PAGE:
Wednesday, June 24, 2009

John Blakeman answers some more of our questions

Several of you have sent me really interesting questions about hawks in general, and "our" hawks in particular. I forwarded these to John Blakeman, our source of so much expert knowledge. John is a raptor biologist, a Master Falconer, and lives in Ohio.


Do red-tails have predators, other than man?

No, essentially none. By and large, they are the largest, strongest birds in the skies over their territories. They can fend off any other bird that might wish attempt (tragically) to confront them. They are the masters of all they see.

In the West, golden eagles can kill red-tails, but seldom do. Here in the East, bald eagles and red-tails often nest in close proximity, in complete disregard of each other. In my area of northern Ohio, near Sandusky, a bald eagle occupied an existing red-tail’s nest. The eagle added more sticks, bringing it up to eagle size. But the red-tails just went 200 yards to the other end of the woodlot and quickly built a new nest and raised eyasses there.


The one bird of concern is the great horned owl, a true monster of the night sky. These powerful raiders of the darkness can kill anything less than 10 lbs., including a sitting red-tail formel on her eggs. But natural selection has brought about a rather remarkable detente, a genetically understood state of affairs between these two avian predators.

A great horned owl could easily kill a sleeping red-tail, but this virtually never happens, for an interesting reason. In the distant past, when the big owls killed off the local red-tails, they then found themselves without any nests. As it happens, great horned owls, thieves that they are, are unable to actually build a nest. They don’t have the instinct to pluck off sticks and arrange them into a functioning nest. The attribution of wisdom is misplaced with owls. They are totally dependant upon other species or conditions for their nests. That’s why great horned owls start nesting as early as December, allowing them to confiscate a red-tail’s nest before it’s used by the hawks.

Great horned owls that killed red-tails were subsequently unable to find a good nest to use. They therefore died out. So, these owls no longer kill or harass red-tailed hawks. They still, from time to time, steal nests in the winter, requiring the hawks to build a new one. But this works out really well, as red-tails are very good nest builders (well, except for first-time nesters, where the nests often fall apart – but that’s another story).


And is man a predator of red-tailed hawks?

Not any more, to any noticeable degree. That’s exactly why these hawks have come into central Philadelphia. Until recently, red-tails were trapped, shot, or poisoned by certain groups. By a few, they were thought to consume desirable game animals and chickens - vermin, to the hawks.

But that’s no longer the case. Very, very few hawks today are shot, trapped, or poisoned. The countryside is now saturated with adult red-tails. There are no longer any unoccupied red-tail habitats out of town. Consequently, young red-tails, including those from this nest this year, will have a difficult time finding a place to nest and raise their own families.

If our eyasses head out of town to breed in two or three years, they will find the countryside loaded with resident red-tails. The only unoccupied habitats are those left in cities. Pale Male, the world-famous red-tail in Central Park in New York, began this urban incursion almost 20 years ago. Red-tails are coming into cities and learning how to live there across North America. But none of these urban residents have been so accommodating as the Franklin Institute family.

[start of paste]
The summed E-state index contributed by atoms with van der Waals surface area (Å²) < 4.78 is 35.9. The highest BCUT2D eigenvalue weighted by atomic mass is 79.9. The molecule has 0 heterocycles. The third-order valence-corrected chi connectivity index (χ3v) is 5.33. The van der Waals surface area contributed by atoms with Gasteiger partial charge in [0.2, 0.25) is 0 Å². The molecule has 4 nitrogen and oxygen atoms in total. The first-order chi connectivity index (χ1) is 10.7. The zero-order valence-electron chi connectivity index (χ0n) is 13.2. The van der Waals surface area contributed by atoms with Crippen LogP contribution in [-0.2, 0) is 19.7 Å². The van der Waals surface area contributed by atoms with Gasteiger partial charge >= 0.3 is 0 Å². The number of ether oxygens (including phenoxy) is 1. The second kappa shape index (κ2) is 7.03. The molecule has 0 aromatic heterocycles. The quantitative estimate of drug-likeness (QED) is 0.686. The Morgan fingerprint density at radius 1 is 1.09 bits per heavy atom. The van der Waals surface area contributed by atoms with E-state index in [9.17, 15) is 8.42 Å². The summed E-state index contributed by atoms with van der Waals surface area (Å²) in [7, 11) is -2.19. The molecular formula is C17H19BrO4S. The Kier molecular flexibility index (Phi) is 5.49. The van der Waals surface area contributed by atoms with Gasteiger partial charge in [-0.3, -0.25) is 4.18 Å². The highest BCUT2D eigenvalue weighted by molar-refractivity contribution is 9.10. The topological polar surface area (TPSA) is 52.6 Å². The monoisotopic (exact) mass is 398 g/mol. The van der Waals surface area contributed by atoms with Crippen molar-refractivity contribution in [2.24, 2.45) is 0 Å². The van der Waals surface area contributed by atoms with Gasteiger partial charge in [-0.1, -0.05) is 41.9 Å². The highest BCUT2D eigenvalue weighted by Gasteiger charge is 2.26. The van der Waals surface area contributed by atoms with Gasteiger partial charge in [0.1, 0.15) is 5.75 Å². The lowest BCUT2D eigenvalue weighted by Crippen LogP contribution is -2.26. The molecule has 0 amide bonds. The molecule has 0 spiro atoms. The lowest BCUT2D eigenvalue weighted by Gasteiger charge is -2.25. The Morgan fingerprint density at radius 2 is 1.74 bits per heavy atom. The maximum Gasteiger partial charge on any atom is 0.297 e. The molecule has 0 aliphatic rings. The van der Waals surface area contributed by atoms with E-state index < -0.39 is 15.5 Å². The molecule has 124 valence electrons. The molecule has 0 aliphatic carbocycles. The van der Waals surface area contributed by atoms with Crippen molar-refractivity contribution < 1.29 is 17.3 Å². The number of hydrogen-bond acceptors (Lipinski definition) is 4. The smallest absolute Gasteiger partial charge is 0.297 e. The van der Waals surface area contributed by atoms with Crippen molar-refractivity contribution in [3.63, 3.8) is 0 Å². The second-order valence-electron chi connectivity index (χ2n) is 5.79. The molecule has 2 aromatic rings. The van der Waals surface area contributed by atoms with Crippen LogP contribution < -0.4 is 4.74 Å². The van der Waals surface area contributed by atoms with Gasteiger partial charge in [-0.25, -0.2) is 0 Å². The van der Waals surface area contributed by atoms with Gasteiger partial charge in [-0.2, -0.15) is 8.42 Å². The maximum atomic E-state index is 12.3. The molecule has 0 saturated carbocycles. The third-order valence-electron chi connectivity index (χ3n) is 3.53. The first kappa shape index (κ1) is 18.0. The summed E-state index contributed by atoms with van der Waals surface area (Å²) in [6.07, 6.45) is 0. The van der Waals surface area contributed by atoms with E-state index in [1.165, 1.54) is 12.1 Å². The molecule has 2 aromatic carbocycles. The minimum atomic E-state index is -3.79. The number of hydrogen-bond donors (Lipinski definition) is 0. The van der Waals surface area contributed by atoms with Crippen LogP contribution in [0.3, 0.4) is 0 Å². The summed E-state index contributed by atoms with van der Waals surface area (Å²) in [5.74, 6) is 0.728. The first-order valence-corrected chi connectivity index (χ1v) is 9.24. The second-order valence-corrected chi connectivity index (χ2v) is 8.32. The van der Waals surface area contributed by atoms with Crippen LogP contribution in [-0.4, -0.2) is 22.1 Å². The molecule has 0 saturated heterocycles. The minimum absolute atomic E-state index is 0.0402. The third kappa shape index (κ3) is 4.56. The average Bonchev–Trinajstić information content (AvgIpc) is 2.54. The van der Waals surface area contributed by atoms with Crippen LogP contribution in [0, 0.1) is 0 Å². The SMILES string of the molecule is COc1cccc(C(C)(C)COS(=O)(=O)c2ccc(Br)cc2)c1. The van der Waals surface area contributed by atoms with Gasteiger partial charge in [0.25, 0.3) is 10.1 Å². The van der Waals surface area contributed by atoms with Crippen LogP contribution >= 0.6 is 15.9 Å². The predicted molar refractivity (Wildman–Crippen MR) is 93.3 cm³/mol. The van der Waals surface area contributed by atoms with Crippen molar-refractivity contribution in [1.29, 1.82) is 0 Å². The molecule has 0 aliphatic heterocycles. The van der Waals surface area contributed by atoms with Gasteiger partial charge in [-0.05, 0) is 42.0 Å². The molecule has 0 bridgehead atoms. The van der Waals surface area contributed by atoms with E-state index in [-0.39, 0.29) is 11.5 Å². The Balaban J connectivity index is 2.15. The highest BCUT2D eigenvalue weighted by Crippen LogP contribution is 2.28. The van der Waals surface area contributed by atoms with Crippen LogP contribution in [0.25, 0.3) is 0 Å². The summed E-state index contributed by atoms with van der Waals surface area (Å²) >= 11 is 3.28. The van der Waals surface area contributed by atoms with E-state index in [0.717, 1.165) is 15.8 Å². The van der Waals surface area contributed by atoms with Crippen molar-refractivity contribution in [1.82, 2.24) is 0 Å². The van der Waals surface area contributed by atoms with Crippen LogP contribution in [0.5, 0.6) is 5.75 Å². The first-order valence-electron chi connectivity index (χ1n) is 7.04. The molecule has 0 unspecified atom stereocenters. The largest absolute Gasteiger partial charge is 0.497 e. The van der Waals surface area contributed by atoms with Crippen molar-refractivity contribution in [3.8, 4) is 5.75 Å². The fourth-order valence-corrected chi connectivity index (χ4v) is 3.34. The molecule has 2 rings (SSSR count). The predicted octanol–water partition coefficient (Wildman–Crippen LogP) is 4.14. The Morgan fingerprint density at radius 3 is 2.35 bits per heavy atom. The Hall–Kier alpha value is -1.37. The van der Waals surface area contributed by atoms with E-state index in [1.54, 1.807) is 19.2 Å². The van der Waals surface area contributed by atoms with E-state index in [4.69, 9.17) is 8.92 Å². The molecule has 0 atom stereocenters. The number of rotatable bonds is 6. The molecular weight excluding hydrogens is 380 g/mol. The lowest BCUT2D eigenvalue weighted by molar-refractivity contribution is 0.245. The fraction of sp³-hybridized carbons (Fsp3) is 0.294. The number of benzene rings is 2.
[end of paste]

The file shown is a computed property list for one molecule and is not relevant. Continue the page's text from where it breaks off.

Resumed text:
Because of their success, there is the greatest chance that the two haggards will resume breeding and nesting once again next year at the FI.



10 comments:

  1. OMG! Thanks so much for posting this Della. I LOVE to read John's commentary on all things Red Tail. This was informative as well as funny. Poor dumb Great Horned Owls! Our family has really done their share to make Philly a great place to live work and play. Carditoo

    ReplyDelete
  2. John's contributions have been outstanding for furthering our hawk education. Who knew how dumb Great Horned Owls were!

    ReplyDelete
  3. Della

    Have goose bumps. Thrilled you and John Blakeman have connected
    to keep our hawkaholic family informed. Thanks so much for your
    leadership in this regard and to the hawkaholic regulars who are keeping
    up the vigil. So neat that John personalizes his remarks to us.

    ReplyDelete
  4. I'm loving this blog!

    One of the neatest sights I've ever seen were all manner of hawks and vultures catching a thermal over Walnut Canyon in AZ. There must have been fifty or more, riding it up and down, like an elevator. Right then, I was hooked on hawks.

    These Franklins have been quite a treat for me.

    We see lots of redtails, but up close, because we live in the woods, we see sharp-shinneds and kestrels, mostly.

    ReplyDelete
  5. Lynne - I believe what you saw over Walnut Canyon is called a "kettle." I've never seen that, but have always wanted to - it must have been magnificent!

    ReplyDelete
  6. Not far away from Philly at Hawk Mountain, they have such sights during the raptor migrations. More info at: http://www.hawkmountain.org/
    Even if you don't time your visit to see a "kettle" there is great hiking and bouldering on the mountain. Always worth the trip!

    ReplyDelete
  7. This sounds like An Outing for the Hawkaholics!

    ReplyDelete
  8. Della, great job reporting on yesterday's action. I returned this morning; much quieter on the parkway, but the hawks were everywhere!!!! They cam out of the trees at the 21st St. end of the site starting at 5:15. They were everywhere; hated to leave but have to visit Mom on Sunays. It's definitely worth the trip, hawkaholics.

    ReplyDelete